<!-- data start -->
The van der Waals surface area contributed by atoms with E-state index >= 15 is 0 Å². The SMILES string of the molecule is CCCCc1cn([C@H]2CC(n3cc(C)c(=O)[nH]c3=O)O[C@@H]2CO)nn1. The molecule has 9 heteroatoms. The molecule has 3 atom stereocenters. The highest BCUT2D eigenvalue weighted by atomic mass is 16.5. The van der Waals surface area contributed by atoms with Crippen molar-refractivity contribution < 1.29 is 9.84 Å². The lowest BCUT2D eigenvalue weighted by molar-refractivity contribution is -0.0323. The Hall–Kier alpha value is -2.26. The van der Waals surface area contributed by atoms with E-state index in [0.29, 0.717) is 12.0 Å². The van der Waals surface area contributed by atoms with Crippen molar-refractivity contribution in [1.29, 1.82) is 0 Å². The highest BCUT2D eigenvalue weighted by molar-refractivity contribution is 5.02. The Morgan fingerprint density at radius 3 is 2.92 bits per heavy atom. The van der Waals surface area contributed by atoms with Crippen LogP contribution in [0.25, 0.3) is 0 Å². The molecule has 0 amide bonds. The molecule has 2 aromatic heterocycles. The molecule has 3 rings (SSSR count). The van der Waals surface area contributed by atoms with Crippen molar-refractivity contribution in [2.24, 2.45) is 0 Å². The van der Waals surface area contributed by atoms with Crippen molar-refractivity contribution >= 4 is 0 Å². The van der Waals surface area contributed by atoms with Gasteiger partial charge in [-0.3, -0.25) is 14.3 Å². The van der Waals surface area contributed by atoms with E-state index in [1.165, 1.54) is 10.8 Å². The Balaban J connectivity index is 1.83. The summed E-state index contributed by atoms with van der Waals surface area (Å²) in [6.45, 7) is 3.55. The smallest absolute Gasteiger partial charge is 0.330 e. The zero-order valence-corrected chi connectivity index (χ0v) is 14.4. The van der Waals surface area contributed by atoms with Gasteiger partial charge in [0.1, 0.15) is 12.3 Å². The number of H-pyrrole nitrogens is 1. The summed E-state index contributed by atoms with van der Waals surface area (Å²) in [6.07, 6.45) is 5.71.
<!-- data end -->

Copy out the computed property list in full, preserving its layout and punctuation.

The van der Waals surface area contributed by atoms with E-state index >= 15 is 0 Å². The SMILES string of the molecule is CCCCc1cn([C@H]2CC(n3cc(C)c(=O)[nH]c3=O)O[C@@H]2CO)nn1. The molecule has 9 heteroatoms. The molecule has 3 atom stereocenters. The highest BCUT2D eigenvalue weighted by atomic mass is 16.5. The van der Waals surface area contributed by atoms with Crippen molar-refractivity contribution < 1.29 is 9.84 Å². The lowest BCUT2D eigenvalue weighted by molar-refractivity contribution is -0.0323. The Hall–Kier alpha value is -2.26. The van der Waals surface area contributed by atoms with E-state index in [0.29, 0.717) is 12.0 Å². The van der Waals surface area contributed by atoms with Crippen molar-refractivity contribution in [1.29, 1.82) is 0 Å². The highest BCUT2D eigenvalue weighted by molar-refractivity contribution is 5.02. The Morgan fingerprint density at radius 3 is 2.92 bits per heavy atom. The van der Waals surface area contributed by atoms with Crippen LogP contribution in [0.25, 0.3) is 0 Å². The molecule has 0 amide bonds. The molecule has 2 aromatic heterocycles. The molecule has 3 rings (SSSR count). The van der Waals surface area contributed by atoms with Crippen molar-refractivity contribution in [2.24, 2.45) is 0 Å². The van der Waals surface area contributed by atoms with Crippen molar-refractivity contribution >= 4 is 0 Å². The van der Waals surface area contributed by atoms with Gasteiger partial charge in [-0.3, -0.25) is 14.3 Å². The van der Waals surface area contributed by atoms with E-state index in [1.165, 1.54) is 10.8 Å². The Balaban J connectivity index is 1.83. The summed E-state index contributed by atoms with van der Waals surface area (Å²) in [6.45, 7) is 3.55. The smallest absolute Gasteiger partial charge is 0.330 e. The zero-order valence-corrected chi connectivity index (χ0v) is 14.4. The van der Waals surface area contributed by atoms with Gasteiger partial charge in [0.1, 0.15) is 12.3 Å². The number of H-pyrrole nitrogens is 1. The summed E-state index contributed by atoms with van der Waals surface area (Å²) in [6.07, 6.45) is 5.71.